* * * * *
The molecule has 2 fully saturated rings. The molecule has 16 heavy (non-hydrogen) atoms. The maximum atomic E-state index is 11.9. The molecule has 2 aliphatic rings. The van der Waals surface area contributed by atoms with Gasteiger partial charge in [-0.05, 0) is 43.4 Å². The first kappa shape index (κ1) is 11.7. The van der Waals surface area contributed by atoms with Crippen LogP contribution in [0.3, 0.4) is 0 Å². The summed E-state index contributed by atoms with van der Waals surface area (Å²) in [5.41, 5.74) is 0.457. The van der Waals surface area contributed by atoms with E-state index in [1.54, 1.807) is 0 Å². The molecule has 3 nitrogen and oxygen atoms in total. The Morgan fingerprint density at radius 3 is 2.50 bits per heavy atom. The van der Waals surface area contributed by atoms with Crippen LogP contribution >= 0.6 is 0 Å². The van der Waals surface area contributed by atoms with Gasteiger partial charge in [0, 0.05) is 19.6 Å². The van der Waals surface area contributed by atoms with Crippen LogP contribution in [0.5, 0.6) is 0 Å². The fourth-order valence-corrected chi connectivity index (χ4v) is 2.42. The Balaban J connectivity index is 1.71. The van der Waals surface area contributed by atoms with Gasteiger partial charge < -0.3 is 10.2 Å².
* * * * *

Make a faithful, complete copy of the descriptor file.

The molecule has 2 fully saturated rings. The molecule has 16 heavy (non-hydrogen) atoms. The maximum atomic E-state index is 11.9. The molecule has 2 aliphatic rings. The van der Waals surface area contributed by atoms with Gasteiger partial charge in [-0.05, 0) is 43.4 Å². The first kappa shape index (κ1) is 11.7. The van der Waals surface area contributed by atoms with Crippen LogP contribution in [0.3, 0.4) is 0 Å². The summed E-state index contributed by atoms with van der Waals surface area (Å²) in [5.41, 5.74) is 0.457. The van der Waals surface area contributed by atoms with E-state index in [1.54, 1.807) is 0 Å². The molecule has 3 nitrogen and oxygen atoms in total. The Morgan fingerprint density at radius 3 is 2.50 bits per heavy atom. The van der Waals surface area contributed by atoms with Crippen LogP contribution >= 0.6 is 0 Å². The van der Waals surface area contributed by atoms with Gasteiger partial charge in [0, 0.05) is 19.6 Å². The van der Waals surface area contributed by atoms with Crippen LogP contribution in [0.5, 0.6) is 0 Å². The fourth-order valence-corrected chi connectivity index (χ4v) is 2.42. The Balaban J connectivity index is 1.71. The van der Waals surface area contributed by atoms with Gasteiger partial charge < -0.3 is 10.2 Å².